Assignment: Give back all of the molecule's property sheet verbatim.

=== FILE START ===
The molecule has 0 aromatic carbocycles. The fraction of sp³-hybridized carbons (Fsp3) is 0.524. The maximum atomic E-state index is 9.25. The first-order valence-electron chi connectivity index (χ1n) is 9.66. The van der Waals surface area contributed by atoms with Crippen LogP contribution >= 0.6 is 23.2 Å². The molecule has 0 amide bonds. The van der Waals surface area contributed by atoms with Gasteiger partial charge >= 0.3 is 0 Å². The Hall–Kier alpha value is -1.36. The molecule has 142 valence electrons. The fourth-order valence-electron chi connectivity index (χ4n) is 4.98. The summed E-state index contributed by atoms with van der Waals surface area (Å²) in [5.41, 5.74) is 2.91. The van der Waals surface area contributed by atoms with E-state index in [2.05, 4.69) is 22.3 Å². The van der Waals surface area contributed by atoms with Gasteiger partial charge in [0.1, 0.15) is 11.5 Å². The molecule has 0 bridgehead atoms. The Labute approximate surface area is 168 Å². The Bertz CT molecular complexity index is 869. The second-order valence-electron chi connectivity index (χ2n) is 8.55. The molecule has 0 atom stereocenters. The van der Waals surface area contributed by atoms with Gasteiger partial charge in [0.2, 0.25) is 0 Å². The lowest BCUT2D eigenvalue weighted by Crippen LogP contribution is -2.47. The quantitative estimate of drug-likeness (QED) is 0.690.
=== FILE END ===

The molecule has 0 aromatic carbocycles. The fraction of sp³-hybridized carbons (Fsp3) is 0.524. The maximum atomic E-state index is 9.25. The first-order valence-electron chi connectivity index (χ1n) is 9.66. The van der Waals surface area contributed by atoms with Crippen LogP contribution >= 0.6 is 23.2 Å². The molecule has 0 amide bonds. The van der Waals surface area contributed by atoms with Gasteiger partial charge >= 0.3 is 0 Å². The Hall–Kier alpha value is -1.36. The molecule has 142 valence electrons. The fourth-order valence-electron chi connectivity index (χ4n) is 4.98. The summed E-state index contributed by atoms with van der Waals surface area (Å²) in [5.41, 5.74) is 2.91. The van der Waals surface area contributed by atoms with E-state index in [2.05, 4.69) is 22.3 Å². The van der Waals surface area contributed by atoms with Gasteiger partial charge in [0.1, 0.15) is 11.5 Å². The molecule has 0 bridgehead atoms. The Labute approximate surface area is 168 Å². The Bertz CT molecular complexity index is 869. The second-order valence-electron chi connectivity index (χ2n) is 8.55. The molecule has 0 atom stereocenters. The van der Waals surface area contributed by atoms with Gasteiger partial charge in [0.2, 0.25) is 0 Å². The lowest BCUT2D eigenvalue weighted by Crippen LogP contribution is -2.47. The quantitative estimate of drug-likeness (QED) is 0.690.